So if kids love these technologies and parents have them, how can we use some of these technologies in ways that support child development rather than act as distractors or babysitters?  SesameWorkshop has a Parents page that offers wonderful video clips and games that you can watch on your computer or smartphone with your child.  After watching each video model an at home activity around it!

For example,  Sesame Street offers Math is Everywhere

Here, watch this video about patterns “Wiggle Wiggle Hop”.  After, see if together you and your child can create other dance move patterns!

Each of the clips on this site can provide an example (both for you and your child) of a lesson, after you watch or play the games, try to come up with your own creative ways to do something similar in your home!

Sesame Street also offers a Get Ready For School Section with videos about sharing, anger management, sleep, etc.  Also they offer opportunities to help parents explore these concepts by providing ideas about questions to ask your kids after you watch each video.  For example, Care a Lot Share a Lot talks about the importance of sharing.  Sesame Street suggests you watch the video and then ask your child about what things they can share at school.  They also include activities that you can play with your children related to each topic! Great parenting tips!

Sesame Street offers fun activities and videos to help your children develop their literacy skills: See Words Words Words!

Potty Training? Sesame Street offers videos and parenting advice for that too!

Have a two year old? Here are some videos and activities that you could play with them!

Remember, kids learn by playing and experiencing things first hand.  Videos and games online can be a great resource to help give parents ideas about lessons and to give children a bit of information about a new topic, but as a parent you want to expand upon the ideas you get from websites like Sesame Street.  If you watch a video showing The Count counting bats outside, next time you are at a park with your child, remind them of the video and ask them to count the birds they see in a tree or how many slides there are to slide down!

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Filed under Preschoolers, Toddlers

Practice Babies

Just the other day NPR’s All Things Considered talked about a new book by Lisa Grunwald called The Irresistible Henry House. Her novel, which I’m now dying to read, is about the home economics programs that were offered at colleges in the early 1900’s.  Considering my post  yesterday about the importance of teaching parents to parent, are “Practice Babies” the solution I was looking for?  Should one of the General Education requirement for college be “Practice Parenting”?  You know what, yes, I think it should be.  But, if I was going to offer this class there are a few things I would change from the 1950’s model presented in this NPR article. 🙂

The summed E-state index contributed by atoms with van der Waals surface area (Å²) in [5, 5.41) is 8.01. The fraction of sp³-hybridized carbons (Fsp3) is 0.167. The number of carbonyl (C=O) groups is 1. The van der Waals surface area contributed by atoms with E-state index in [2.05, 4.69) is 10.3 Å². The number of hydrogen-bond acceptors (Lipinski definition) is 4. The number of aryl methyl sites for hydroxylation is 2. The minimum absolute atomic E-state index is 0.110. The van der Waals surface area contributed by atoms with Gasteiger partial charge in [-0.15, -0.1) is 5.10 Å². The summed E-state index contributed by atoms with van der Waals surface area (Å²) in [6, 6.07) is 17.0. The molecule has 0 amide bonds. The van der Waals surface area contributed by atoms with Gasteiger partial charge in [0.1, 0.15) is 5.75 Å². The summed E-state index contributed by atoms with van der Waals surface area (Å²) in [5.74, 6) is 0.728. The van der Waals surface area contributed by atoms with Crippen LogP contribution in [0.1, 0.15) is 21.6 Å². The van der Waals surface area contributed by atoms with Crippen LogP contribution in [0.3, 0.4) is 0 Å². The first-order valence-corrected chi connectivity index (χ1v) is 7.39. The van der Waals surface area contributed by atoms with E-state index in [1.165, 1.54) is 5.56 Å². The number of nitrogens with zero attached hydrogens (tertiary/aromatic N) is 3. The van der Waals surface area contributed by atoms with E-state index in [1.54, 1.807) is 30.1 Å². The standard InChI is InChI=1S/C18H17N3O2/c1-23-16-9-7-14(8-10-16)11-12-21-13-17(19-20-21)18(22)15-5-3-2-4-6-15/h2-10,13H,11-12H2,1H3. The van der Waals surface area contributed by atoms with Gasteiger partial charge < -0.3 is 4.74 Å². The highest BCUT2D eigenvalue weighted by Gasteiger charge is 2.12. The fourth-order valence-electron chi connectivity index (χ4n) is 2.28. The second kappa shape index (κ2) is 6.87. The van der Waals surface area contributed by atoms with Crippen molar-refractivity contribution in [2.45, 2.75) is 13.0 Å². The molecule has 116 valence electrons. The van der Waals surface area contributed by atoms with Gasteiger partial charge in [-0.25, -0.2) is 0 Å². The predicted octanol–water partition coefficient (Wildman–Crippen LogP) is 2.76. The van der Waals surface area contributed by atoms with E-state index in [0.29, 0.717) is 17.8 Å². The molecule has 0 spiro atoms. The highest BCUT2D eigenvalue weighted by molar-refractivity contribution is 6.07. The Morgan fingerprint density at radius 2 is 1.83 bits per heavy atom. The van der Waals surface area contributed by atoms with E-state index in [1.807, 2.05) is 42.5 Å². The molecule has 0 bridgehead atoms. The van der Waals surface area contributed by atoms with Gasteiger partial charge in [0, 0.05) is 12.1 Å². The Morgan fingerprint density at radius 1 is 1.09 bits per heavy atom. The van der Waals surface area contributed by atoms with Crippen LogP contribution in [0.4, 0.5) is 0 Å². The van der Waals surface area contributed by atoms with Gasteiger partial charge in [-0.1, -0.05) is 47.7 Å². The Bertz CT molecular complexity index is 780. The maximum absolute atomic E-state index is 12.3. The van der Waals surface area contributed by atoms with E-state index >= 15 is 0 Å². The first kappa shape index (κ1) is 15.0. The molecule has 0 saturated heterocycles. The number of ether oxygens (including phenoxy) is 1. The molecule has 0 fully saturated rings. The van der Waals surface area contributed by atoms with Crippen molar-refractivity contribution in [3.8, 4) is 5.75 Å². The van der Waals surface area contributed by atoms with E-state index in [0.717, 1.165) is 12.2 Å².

About the article: In the 1950’s there were more than 40 colleges that offered programs where college students learned mothering skills.  Babies from local orphanages would be lent to the school so that students could practice caring for them.  The programs varied by college but basically one mother would be in charge of caring for the baby for a certain period of time (either a few hours or a few days at a time!).  Once that student/mom’s shift, or “class” was over, the baby was handed off to be cared for by the next student. (More details about these “Practice Babies” Programs can be found here; about Cornell’s Practice Apartments and Practice babies, here; Time Magazine 1954 article about Resident Baby, here ).

Well, if I wanted Driver’s Ed for Parenting, these programs are offering just what I wanted- mothering skills classes and “on the road” experience caring for a real baby!!!  Luckily, we are now in the 21st century and instead of loaner babies, parenting classes and practice parenting experiences are now being offered in some high schools with computerized baby dolls (phew!).  At Monroe High School in Monroe, WI, a course is offered called “Baby Think It Over” in which students are given a programmable baby doll to care for.  I think this programs and computerized babies are great first steps in recognizing how hard it is to care for a baby and to get some practice, however, I hope these courses (both the ones in the 1950’s and the ones today) provide students with information about what to expect from your baby as it grows and develops.  How should you talk to a baby? What toys are helpful for cognitive development? What do you do when your baby is crying all night long and can’t seem to be soothed? Is reading your child important and if so why?  Should your baby be watching “Baby videos” like Baby Einstein? Is music good for children? What developmental milestones should  you expect and when should you worry about delays in development?

Maybe Practice Babies are not the way to go, but Practice Parenting could be- but lets take advantage of the digital age and use the computerized babies please!


Filed under Infants